Skip to content

News

Are you ready for the Economic Crime Levy and associated reporting requirements (FIN074)?

Are you ready for the Economic Crime Levy
Share on facebook
Facebook
Share on twitter
Twitter
Share on linkedin
LinkedIn

MLR firms need to pay a levy on economic crime and anti-money laundering by May 2023. The first FIN074 return is due at the same time. In this update, we’ll explain everything you need to know about the Economic Crime Levy (ECL), including how it will affect MLR firms, how it will be collected, how firms need to provide the data to ensure correct calculation of the levy, and what firms should do to prepare for it.

What is the Economic Crime Levy?

The UK government has committed to tackling money laundering and delivering reforms under the 2019 Economic Crime Plan. To fund this, firms supervised under the Money Laundering, Terrorist Financing and Transfer of Funds (Information on the Payer) Regulations 2017 (MLR) are required to pay an economic crime levy (ECL), which was implemented as of 1 April 2022.

The ECL is an annual charge based on total UK revenue and applies to firms whose revenue exceeds £10.2 million. Firms will be charged according to four size bands. The amounts for 2023/24 are:

  • Small (under £10.2m) = Exempt
  • Medium (£10.2m-£36m) = £10,000
  • Large (£36m-£1bn) = £36,000
  • Very Large (over £1bn) = £250,000

To determine the applicable band, eligible revenue includes all revenue reasonably attributable to the firm’s UK activities. UK-based firms should exclude revenues generated by foreign permanent establishments, while foreign entities should only report revenues from their UK-based permanent establishments.

Only 4,000 out of 90,000 entities subject to the MLR will be subject to the ECL. However, firms need to assess which band they fall within based on their UK revenue. They should also engage across compliance, finance and treasury functions to ensure appropriate provisions are made for the payment of the levy.

How Will the Economic Crime Levy Be Collected?

The ECL will be collected by one of three collection authorities: the Financial Conduct Authority (FCA), the Gambling Commission (GC), or HM Revenue and Customs (HMRC). Firms will only need to pay one collection authority, even if they are supervised by more than one under MLR. If a firm is supervised by the FCA, it must follow the FCA’s ECL process. They must do this even if HMRC also supervises some of their business activities.

To keep the collection costs down, invoicing will be conducted as part of the normal invoicing process and the levy will be an additional line on the invoice.

Firms will provide information and pay the ECL to the collection authority that supervises them under MLR. The FCA has set out its position on the ECL, and data will be collected through a new regulatory return (FIN074), accessed through the existing RegData reporting system. Firms are expected to report all their regulated and non-regulated UK gross revenue in GBP. The FIN074 return must be submitted by 2 May 2023.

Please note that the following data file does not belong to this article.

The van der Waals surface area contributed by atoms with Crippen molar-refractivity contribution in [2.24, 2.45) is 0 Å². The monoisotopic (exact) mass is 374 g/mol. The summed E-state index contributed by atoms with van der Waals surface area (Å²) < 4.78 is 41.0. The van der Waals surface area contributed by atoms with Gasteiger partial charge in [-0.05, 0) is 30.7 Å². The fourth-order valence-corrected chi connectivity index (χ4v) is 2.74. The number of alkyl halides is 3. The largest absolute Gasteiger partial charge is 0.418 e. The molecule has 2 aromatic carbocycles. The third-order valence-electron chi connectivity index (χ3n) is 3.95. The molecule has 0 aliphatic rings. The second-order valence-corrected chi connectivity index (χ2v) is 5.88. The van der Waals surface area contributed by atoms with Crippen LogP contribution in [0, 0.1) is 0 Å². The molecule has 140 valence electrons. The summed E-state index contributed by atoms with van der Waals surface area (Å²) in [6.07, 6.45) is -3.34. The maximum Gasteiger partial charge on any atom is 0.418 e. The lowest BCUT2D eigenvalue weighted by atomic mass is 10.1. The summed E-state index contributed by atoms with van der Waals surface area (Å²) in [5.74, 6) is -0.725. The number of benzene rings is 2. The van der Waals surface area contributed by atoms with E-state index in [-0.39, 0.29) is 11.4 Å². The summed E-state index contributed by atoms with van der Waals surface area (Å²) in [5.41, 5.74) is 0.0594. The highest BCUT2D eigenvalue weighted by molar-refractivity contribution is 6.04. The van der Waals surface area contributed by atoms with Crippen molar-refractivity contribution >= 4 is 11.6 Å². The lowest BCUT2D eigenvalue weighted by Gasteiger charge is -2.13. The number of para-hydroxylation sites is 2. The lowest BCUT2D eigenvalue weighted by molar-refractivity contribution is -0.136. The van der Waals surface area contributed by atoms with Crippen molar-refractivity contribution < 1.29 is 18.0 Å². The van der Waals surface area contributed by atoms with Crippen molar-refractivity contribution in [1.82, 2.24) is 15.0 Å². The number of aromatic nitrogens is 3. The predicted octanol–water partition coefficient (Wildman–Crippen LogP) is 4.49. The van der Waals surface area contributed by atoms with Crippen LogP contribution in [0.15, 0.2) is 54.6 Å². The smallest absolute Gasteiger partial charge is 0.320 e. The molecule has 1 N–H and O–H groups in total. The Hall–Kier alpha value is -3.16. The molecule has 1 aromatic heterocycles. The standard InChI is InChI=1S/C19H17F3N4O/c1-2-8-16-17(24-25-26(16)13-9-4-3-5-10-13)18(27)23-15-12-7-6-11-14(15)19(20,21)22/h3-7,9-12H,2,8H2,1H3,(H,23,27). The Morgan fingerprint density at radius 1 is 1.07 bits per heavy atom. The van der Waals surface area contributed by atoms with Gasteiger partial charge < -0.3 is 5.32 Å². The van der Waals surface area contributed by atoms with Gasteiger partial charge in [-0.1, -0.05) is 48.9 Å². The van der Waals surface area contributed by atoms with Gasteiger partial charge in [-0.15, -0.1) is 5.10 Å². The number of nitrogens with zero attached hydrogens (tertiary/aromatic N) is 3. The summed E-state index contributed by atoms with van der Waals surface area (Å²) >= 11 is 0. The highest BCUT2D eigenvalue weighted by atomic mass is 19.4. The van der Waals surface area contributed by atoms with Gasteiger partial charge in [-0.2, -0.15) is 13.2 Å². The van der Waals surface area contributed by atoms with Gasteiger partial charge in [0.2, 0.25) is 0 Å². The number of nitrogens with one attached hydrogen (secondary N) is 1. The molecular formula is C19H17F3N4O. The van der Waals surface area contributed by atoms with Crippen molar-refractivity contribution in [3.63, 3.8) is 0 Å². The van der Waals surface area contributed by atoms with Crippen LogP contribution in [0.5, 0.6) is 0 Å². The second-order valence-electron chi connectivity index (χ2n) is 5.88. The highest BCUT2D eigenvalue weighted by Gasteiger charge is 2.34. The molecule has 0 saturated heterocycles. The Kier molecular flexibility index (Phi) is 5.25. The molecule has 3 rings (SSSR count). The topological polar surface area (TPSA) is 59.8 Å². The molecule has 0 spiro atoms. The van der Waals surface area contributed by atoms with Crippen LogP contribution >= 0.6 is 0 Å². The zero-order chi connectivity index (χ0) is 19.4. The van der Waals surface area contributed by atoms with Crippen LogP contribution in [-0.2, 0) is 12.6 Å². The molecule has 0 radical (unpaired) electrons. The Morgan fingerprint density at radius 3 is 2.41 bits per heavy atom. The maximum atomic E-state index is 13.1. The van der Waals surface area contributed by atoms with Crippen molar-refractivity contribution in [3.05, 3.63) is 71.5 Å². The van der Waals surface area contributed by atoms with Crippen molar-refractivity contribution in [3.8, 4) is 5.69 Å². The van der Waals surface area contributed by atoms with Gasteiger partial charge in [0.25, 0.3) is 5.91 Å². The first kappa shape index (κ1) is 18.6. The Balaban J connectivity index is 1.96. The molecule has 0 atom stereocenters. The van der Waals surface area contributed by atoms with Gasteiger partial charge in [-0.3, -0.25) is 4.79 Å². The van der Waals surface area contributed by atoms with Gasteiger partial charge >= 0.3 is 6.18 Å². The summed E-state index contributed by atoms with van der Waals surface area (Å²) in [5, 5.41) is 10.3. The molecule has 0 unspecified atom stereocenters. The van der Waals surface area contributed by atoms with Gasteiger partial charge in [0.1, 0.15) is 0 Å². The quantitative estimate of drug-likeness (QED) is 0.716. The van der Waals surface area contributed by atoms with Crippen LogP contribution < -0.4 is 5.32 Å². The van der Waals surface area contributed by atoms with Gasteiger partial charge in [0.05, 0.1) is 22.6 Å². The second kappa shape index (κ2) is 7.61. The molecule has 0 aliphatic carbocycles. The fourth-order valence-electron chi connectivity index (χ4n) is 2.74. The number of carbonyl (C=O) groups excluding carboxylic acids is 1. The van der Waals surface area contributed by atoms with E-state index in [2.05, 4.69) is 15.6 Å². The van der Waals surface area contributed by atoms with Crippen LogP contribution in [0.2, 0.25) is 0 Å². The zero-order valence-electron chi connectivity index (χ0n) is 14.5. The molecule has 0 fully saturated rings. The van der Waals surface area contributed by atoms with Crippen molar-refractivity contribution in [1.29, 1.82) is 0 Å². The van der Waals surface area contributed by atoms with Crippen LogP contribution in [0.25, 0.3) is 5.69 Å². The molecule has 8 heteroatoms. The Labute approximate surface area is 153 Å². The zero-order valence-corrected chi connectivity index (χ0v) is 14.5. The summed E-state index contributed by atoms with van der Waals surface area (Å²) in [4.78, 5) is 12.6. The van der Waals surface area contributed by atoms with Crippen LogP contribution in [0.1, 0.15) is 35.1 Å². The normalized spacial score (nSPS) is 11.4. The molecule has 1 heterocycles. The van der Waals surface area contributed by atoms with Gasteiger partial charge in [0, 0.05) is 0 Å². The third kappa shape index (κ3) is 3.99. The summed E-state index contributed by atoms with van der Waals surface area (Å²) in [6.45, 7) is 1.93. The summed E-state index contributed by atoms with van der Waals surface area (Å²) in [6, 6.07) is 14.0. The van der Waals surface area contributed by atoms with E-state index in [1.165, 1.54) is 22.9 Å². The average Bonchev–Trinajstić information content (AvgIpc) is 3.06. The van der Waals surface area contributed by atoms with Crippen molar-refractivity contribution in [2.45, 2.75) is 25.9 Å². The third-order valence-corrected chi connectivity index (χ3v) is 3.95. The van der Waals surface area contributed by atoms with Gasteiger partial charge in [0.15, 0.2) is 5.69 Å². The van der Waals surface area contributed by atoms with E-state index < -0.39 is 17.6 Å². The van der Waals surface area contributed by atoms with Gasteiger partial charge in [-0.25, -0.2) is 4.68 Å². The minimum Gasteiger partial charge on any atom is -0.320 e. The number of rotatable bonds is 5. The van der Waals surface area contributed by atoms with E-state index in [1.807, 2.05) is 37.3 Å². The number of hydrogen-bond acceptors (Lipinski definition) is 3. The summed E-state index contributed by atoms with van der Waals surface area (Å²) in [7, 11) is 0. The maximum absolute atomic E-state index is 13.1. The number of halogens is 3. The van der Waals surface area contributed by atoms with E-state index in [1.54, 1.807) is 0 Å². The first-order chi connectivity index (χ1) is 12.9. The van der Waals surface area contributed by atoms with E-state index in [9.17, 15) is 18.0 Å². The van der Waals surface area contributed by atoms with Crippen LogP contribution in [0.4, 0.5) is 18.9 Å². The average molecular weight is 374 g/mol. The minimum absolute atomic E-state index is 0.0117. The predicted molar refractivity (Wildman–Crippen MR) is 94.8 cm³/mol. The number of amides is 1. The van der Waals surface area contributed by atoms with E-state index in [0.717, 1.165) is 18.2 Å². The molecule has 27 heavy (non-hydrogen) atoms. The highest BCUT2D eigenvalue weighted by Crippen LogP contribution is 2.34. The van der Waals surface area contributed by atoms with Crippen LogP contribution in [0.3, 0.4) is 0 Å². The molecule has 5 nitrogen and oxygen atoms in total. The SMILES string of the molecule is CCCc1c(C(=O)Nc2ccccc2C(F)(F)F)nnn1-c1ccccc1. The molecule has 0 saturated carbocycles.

What steps do firms need to take?

Firms need to prepare for the reporting of their FIN074 and ensure that they meet the procedural arrangements for collecting the levy. Failure to submit the return on time may result in a £250 administrative fee. If a firm is liable to pay the ECL, they will receive prior written notice and must pay the indicated sum within 30 days.

To report their FIN074, firms need to make internal preparations. The following tasks are recommended:

  1. Determine which revenue bracket they fall into based on their UK revenue calculation.
  2. Collaborate with compliance, finance, and treasury functions to ensure that the appropriate provisions are made for the levy payment.
  3. Prepare to meet the procedural requirements for collecting the levy.

How Neopay can help

The introduction of the Economic Crime Levy has significant implications for MLR-regulated firms in the UK and it is a continuation of the wider public policy to tackle money laundering and terrorist financing. Compliance with this levy will require review and coordination of internal processes to ensure correct data is used to establish the correct revenue band, responsibilities for reporting and payment of the levy.

Neopay, with its extensive experience in providing regulatory compliance solutions, can help firms navigate these new requirements and ensure they are fully set up for reporting under the FIN074 and your fees payment arrangements are in place. Contact us to find out how we can assist your business in meeting your regulatory obligations while minimising the impact on your business operations.

Share on facebook
Facebook
Share on twitter
Twitter
Share on linkedin
LinkedIn

Related Posts

What’s happening with the FCA and AML?

With the change in the anti-money laundering (AML) supervisory approach of the Financial Conduct Authority (FCA), many firms are nervous about whether they will face FCA scrutiny and what to
Read More >

Reminder: Consumer Duty board reports due 31 July 2024

As the one-year mark of the Consumer Duty’s implementation approaches, firms are reminded that the first board reports on Consumer Duty implementation and outcomes are due by 31 July 2024.
Read More >